I’ve been aware that not all beers are created equal for longer than I care to remember, so I listened with genuine interest to my fellow bloggers and industry insiders as what seems to be known as the cask v keg debate rumbled around the first-ever European Beer Bloggers Conference in London last month.
The debate later developed into a row when CAMRA’s chairman Colin Valentine apparently attacked bloggers for promoting beer that isn’t real ale (NB. I will admit I’ve heard about this second hand so won’t go into detail – but see links below to blogs that have).
Anyway, to get back to my own two pennies worth, here’s what I understand the crux of the argument to be: Some beer is better than others and the lesser beers shouldn’t be promoted at the expense of championing real ale. Here’s the science bit (skip the next paragraph if you don’t care about, or can’t be arsed to read again, the difference between the two).
As you may, or may not, know the ‘real’ ale which CAMRA campaigns for is defined as beer that continues to ferment in the receptacle from which it is served – known as secondary fermentation. Whereas, if I understand correctly, keg beer is brewed, then stored in an airtight container, where there’s no more fermentation, and dispensed under pressure using carbon dioxide – thus producing a more fizzy pint. To confuse things further (don’t stop reading – I’m nearly done) there’s also the difference between bottle conditioned beer – aka real ale in a bottle, which contains live yeast and therefore keeps fermenting till you drink it – and filtered or pasteurised bottled beer which doesn’t.
I’ve been a CAMRA member for a couple of years now and a real ale enthusiast for more than two decades, but when I first joined CAMRA and began to gain a greater understanding of beer I started worrying about what I was drinking rather than simply enjoying it – and let’s face it that’s a bit of a sad state of affairs. I started to think that if you admitted to buying and drinking – let alone enjoying – the sort of bottled beer available in the supermarket you’d be at best frowned upon by People Who Really Knew About Beer and at worst considered an idiotic philistine. But as I did the weekly shop and saw very few or, more often than not, no real ale in bottles I turned to old faithfuls like Adnams’ Broadside and Old Hooky, took them home and enjoyed them.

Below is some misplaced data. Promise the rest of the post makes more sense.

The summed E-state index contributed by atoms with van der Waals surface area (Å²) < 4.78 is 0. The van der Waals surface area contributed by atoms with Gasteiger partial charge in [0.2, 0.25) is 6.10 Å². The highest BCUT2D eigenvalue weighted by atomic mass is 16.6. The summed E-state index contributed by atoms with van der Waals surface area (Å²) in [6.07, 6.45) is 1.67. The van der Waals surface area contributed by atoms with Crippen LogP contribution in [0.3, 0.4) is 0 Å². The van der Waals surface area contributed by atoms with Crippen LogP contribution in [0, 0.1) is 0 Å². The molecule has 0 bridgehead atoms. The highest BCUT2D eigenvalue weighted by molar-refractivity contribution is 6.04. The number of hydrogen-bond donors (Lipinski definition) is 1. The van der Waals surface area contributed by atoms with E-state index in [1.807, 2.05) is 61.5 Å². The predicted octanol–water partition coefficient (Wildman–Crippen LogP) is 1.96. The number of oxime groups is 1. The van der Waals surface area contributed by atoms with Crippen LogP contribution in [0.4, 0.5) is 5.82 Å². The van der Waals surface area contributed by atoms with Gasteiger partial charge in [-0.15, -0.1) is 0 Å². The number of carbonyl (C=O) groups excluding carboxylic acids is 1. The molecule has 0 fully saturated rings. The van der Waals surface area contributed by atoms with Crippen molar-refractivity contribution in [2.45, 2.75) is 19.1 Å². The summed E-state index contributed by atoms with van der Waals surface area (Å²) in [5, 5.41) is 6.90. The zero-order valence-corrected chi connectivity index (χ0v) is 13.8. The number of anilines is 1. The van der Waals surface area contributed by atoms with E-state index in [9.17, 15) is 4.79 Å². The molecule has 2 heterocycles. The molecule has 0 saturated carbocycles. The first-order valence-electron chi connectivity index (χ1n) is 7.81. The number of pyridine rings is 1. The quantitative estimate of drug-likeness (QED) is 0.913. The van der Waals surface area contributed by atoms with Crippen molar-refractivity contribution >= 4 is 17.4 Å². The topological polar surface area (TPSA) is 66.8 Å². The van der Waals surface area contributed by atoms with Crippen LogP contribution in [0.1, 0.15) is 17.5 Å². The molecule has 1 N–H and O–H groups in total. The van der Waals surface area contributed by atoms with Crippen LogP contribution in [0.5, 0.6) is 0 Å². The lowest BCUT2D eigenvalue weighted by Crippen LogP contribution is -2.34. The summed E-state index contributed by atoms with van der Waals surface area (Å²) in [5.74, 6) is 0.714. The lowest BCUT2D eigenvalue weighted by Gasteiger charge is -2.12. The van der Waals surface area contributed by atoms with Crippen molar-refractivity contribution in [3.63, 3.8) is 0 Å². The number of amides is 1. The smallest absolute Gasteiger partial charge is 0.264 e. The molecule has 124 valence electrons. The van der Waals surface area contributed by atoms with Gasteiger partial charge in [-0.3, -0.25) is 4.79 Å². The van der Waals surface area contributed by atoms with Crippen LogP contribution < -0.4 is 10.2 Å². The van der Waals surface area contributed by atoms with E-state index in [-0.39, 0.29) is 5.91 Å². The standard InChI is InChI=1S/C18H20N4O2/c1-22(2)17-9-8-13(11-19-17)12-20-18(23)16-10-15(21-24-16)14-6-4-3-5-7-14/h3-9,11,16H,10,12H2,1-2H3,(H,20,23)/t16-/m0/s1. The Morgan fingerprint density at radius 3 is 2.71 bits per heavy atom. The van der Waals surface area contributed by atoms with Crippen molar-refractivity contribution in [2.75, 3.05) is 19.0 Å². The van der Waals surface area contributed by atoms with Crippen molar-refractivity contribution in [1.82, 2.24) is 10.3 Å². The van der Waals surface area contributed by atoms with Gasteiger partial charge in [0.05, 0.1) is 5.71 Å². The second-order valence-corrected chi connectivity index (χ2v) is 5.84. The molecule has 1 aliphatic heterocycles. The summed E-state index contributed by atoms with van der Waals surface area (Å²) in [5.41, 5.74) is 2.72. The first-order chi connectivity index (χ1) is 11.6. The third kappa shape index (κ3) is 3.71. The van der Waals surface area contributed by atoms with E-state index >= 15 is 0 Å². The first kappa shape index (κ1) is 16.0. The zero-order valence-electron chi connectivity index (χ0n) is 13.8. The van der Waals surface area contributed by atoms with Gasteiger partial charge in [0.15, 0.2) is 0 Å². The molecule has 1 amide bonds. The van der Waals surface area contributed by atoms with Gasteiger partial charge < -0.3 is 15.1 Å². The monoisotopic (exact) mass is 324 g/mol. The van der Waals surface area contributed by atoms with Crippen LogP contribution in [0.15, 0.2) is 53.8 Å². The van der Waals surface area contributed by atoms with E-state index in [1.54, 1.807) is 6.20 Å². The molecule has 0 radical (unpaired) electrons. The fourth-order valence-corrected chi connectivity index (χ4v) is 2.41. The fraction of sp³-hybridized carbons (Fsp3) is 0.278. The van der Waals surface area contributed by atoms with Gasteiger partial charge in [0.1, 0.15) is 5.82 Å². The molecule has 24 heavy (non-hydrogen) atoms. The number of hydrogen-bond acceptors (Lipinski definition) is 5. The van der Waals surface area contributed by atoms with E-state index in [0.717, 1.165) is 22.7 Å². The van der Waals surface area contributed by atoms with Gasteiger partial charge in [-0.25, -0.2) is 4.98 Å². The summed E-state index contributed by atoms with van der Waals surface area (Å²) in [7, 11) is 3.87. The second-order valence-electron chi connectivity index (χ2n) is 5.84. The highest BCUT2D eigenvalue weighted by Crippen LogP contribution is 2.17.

Another time I was in a pub in Ireland. I had a really nice pint, but wasn’t sure if it was real ale and, therefore, whether I should be singing its praises but as I listened to other beer enthusiasts discuss the issue and having read other bloggers’ views (such as this post http://realalegirl.blogspot.com/2011/06/right-then.html by The Real Ale Girl) I have decided to come out of the closet and admit that I, along with many others, drink beer other than real ale and some of it is bloody good stuff.
I wouldn’t go as far as some whose opinions I’ve heard because I don’t think I’ll ever be persuaded that certain mass produced, big market share beers and lagers are as good as a lovingly brewed real ale but I think there’s room to praise and promote well made, delicious ‘craft’, ‘artisan’, or even just non-bottle conditioned beers that we like without damaging the cause that CAMRA fights for so well.
For me, the bottom line is this: beer is a fantastic, delicious drink and there are an incredible amount of talented brewers making it in the UK. It is something to be proud of and something worth writing about – so more people will drink it, but it does still have an image problem. Ask outside the beer community and many still see it as a fusty old bloke’s drink, enjoyed by anoraks with nothing more important to worry about. If we want to continue the work of turning that image on its head, we might have to keep arguments like this to ourselves.
Flying in the face of my own last word, here are some other blogs about the debate:
What I’ve been drinking:
At the European Beer Bloggers Conference I developed a taste for lager – obviously not the mass-produced fizzy, cold and yellow kind. In particular I liked Williams Bros Ceilidh Craft Lager, which reminded me of a golden summer ale. It was sweet and hoppy, with a clean astringent aftertaste and a gentle, dry bitterness. I also liked its tropical fruit-like aroma, hints of which carried through into the taste. The very dry, crisp and nicely bitter East River Lager from Sweden’s Sigtuna Brygghus also pleased my taste buds.
Back at home I must tip the nod to Goddards Special Bitter which I tried at the Borough Arms in Lymington. It was a really drinkable golden-coloured bitter with a biscuitty, malty flavour. I also enjoyed Cottage Brewing’s Sunbeam Tiger, a smooth, medium bodied beer; gently bitter, with a satisfyingly dry aftertaste which I had at The Sir Isaac Merrit JDW in Paignton.